Monday, February 25, 2013

Media coverage of antitrust

I find antitrust in general antitrust is both underreported and badly reported in the main stream media, both on its own terms, and relative to other financial and legal issues.  I fully understand our area ranks below war and peace and national electoral policy in terms of newsworthiness but generally find the coverage kind of amateurish and episodic whether on cartel enforcement, unilateral conduct, or mergers. 

I am curious whether you agree and what can be done to improve coverage because without public awareness, competition policy will continue to slide to the fringes of national economic policy.

I also want to single out two examples of recent coverage, one good and one dreadful.   The New York Times book podcast from this Friday had a segment on the new complaint by independent book seller against Amazon and the e-book publishers accusing them of tying ebooks to the Kindle device, effectively foreclosing independent book stores from selling e-books through their own sites.  Trust me, you don't want to listen to this silly discussion.

However, NPR Planet Money has a great recent episode on Mavericks, Monopolies, and Beer on the INBev/Grupo Mondelo acquisition that I thought was terrific.  It explains in plain English the merger laws, market definition, the competitive fringe, mavericks, and coordinated effects.  I plan to assign it in my class and have posted about it on our Institute's Facebook page.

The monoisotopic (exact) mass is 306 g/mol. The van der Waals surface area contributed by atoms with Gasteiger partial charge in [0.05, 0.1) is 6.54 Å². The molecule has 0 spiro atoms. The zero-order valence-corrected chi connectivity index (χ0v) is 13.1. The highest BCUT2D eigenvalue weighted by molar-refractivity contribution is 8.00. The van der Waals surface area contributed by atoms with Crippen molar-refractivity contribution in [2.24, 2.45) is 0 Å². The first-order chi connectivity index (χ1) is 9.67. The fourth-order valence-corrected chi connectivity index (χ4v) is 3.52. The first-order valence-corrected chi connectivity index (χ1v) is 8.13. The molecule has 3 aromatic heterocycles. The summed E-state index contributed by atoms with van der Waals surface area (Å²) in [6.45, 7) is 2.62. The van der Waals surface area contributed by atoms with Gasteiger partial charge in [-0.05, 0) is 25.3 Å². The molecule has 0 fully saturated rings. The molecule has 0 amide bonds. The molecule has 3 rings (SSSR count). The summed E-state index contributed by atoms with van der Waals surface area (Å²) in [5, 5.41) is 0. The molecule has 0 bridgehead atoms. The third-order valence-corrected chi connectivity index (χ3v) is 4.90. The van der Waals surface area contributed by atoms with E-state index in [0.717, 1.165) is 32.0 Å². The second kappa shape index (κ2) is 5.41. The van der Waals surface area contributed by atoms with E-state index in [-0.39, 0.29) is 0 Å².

1. Antitrust lost its political salience when the L&E folks reduced it to a question of price and profit. Bigness is no longer a curse, so all of the good stories are fraud stories that are viewed through the SEC lens. Indeed, even the Occupy movement which targets malefactors of great wealth has not generated a competition story. . .

  2. Ted really makes an excellent point. Economic analysis does not juicy listening make.

    I once toyed with the idea of a set of podcasts discussing big business litigation in folksy terms. The model was Milton Friedman's chats, which -- whatever one says of Milton Friedman's economic ideas -- were really engaging. Unfortunately, I really do not come across well on a podcast! (But I'm willing to be the producer if runningprofs wants to make that a new feature. How about "Interviews while Running"?)